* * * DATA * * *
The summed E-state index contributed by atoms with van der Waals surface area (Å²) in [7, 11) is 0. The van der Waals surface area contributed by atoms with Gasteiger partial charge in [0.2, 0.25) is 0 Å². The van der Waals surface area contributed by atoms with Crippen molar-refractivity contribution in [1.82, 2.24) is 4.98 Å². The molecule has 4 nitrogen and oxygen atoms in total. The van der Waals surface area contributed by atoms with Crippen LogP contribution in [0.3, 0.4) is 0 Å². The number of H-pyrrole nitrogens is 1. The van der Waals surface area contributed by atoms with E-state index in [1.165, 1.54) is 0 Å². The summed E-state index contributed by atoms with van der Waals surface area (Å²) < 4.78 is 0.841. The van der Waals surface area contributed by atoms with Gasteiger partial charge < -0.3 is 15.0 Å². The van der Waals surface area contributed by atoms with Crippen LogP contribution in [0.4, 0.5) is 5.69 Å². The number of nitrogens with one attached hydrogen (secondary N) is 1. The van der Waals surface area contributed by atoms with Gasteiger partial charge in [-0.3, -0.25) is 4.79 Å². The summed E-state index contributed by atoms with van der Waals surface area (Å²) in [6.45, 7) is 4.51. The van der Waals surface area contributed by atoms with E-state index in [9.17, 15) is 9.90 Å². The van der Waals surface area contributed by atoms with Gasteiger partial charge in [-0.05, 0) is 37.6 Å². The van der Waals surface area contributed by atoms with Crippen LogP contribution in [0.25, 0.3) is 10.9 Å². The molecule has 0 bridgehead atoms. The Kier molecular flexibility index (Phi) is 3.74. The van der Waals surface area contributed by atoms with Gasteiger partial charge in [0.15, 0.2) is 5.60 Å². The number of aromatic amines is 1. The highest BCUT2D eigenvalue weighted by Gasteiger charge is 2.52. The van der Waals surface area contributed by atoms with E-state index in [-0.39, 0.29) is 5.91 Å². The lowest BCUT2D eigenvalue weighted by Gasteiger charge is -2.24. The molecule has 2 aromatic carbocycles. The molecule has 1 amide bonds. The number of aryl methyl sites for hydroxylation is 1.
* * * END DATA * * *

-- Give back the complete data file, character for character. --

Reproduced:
The summed E-state index contributed by atoms with van der Waals surface area (Å²) in [7, 11) is 0. The van der Waals surface area contributed by atoms with Gasteiger partial charge in [0.2, 0.25) is 0 Å². The van der Waals surface area contributed by atoms with Crippen molar-refractivity contribution in [1.82, 2.24) is 4.98 Å². The molecule has 4 nitrogen and oxygen atoms in total. The van der Waals surface area contributed by atoms with Crippen LogP contribution in [0.3, 0.4) is 0 Å². The number of H-pyrrole nitrogens is 1. The van der Waals surface area contributed by atoms with E-state index in [1.165, 1.54) is 0 Å². The summed E-state index contributed by atoms with van der Waals surface area (Å²) < 4.78 is 0.841. The van der Waals surface area contributed by atoms with Gasteiger partial charge < -0.3 is 15.0 Å². The van der Waals surface area contributed by atoms with Crippen LogP contribution in [0.4, 0.5) is 5.69 Å². The number of nitrogens with one attached hydrogen (secondary N) is 1. The van der Waals surface area contributed by atoms with Gasteiger partial charge in [-0.3, -0.25) is 4.79 Å². The summed E-state index contributed by atoms with van der Waals surface area (Å²) in [6.45, 7) is 4.51. The van der Waals surface area contributed by atoms with E-state index in [9.17, 15) is 9.90 Å². The van der Waals surface area contributed by atoms with Gasteiger partial charge in [-0.05, 0) is 37.6 Å². The van der Waals surface area contributed by atoms with Crippen LogP contribution in [0.25, 0.3) is 10.9 Å². The molecule has 0 bridgehead atoms. The Kier molecular flexibility index (Phi) is 3.74. The van der Waals surface area contributed by atoms with Gasteiger partial charge in [0.15, 0.2) is 5.60 Å². The number of aromatic amines is 1. The highest BCUT2D eigenvalue weighted by Gasteiger charge is 2.52. The van der Waals surface area contributed by atoms with E-state index in [-0.39, 0.29) is 5.91 Å². The lowest BCUT2D eigenvalue weighted by Gasteiger charge is -2.24. The molecule has 2 aromatic carbocycles. The molecule has 1 amide bonds. The number of aryl methyl sites for hydroxylation is 1.